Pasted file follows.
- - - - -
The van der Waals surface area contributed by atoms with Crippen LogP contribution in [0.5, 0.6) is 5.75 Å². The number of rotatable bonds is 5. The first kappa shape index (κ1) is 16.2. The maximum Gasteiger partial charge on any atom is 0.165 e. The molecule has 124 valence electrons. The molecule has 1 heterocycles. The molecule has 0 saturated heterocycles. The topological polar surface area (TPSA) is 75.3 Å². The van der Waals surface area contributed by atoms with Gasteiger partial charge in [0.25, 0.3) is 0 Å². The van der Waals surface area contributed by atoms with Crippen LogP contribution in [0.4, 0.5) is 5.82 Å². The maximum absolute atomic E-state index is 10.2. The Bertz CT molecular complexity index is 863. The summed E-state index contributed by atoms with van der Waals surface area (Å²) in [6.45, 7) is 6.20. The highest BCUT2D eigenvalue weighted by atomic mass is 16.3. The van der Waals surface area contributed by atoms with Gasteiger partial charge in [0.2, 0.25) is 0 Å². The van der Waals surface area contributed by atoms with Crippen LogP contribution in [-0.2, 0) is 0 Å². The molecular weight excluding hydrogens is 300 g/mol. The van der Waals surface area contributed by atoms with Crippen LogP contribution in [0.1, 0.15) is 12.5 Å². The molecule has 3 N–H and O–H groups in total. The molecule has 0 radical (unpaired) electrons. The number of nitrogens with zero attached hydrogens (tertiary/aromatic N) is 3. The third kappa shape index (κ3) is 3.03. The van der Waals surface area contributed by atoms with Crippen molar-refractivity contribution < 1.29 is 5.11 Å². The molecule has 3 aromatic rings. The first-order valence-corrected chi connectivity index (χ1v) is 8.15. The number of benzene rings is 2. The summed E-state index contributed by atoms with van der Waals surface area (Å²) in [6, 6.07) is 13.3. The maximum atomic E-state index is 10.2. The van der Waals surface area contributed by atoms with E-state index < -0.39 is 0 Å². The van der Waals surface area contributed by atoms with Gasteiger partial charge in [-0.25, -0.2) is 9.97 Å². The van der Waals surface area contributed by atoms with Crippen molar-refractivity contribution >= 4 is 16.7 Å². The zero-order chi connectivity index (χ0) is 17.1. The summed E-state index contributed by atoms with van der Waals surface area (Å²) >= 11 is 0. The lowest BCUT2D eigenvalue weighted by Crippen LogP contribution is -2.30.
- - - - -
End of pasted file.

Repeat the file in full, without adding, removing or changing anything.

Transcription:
The van der Waals surface area contributed by atoms with Crippen LogP contribution in [0.5, 0.6) is 5.75 Å². The number of rotatable bonds is 5. The first kappa shape index (κ1) is 16.2. The maximum Gasteiger partial charge on any atom is 0.165 e. The molecule has 124 valence electrons. The molecule has 1 heterocycles. The molecule has 0 saturated heterocycles. The topological polar surface area (TPSA) is 75.3 Å². The van der Waals surface area contributed by atoms with Gasteiger partial charge in [0.25, 0.3) is 0 Å². The van der Waals surface area contributed by atoms with Crippen LogP contribution in [0.4, 0.5) is 5.82 Å². The maximum absolute atomic E-state index is 10.2. The Bertz CT molecular complexity index is 863. The summed E-state index contributed by atoms with van der Waals surface area (Å²) in [6.45, 7) is 6.20. The highest BCUT2D eigenvalue weighted by atomic mass is 16.3. The van der Waals surface area contributed by atoms with Gasteiger partial charge in [0.2, 0.25) is 0 Å². The van der Waals surface area contributed by atoms with Crippen LogP contribution in [-0.2, 0) is 0 Å². The molecular weight excluding hydrogens is 300 g/mol. The van der Waals surface area contributed by atoms with Crippen LogP contribution in [0.1, 0.15) is 12.5 Å². The molecule has 3 N–H and O–H groups in total. The molecule has 0 radical (unpaired) electrons. The number of nitrogens with zero attached hydrogens (tertiary/aromatic N) is 3. The third kappa shape index (κ3) is 3.03. The van der Waals surface area contributed by atoms with Crippen molar-refractivity contribution < 1.29 is 5.11 Å². The molecule has 3 aromatic rings. The first-order valence-corrected chi connectivity index (χ1v) is 8.15. The number of benzene rings is 2. The summed E-state index contributed by atoms with van der Waals surface area (Å²) in [6, 6.07) is 13.3. The maximum atomic E-state index is 10.2. The van der Waals surface area contributed by atoms with E-state index < -0.39 is 0 Å². The van der Waals surface area contributed by atoms with Gasteiger partial charge in [-0.25, -0.2) is 9.97 Å². The van der Waals surface area contributed by atoms with Crippen molar-refractivity contribution >= 4 is 16.7 Å². The zero-order chi connectivity index (χ0) is 17.1. The summed E-state index contributed by atoms with van der Waals surface area (Å²) >= 11 is 0. The lowest BCUT2D eigenvalue weighted by Crippen LogP contribution is -2.30.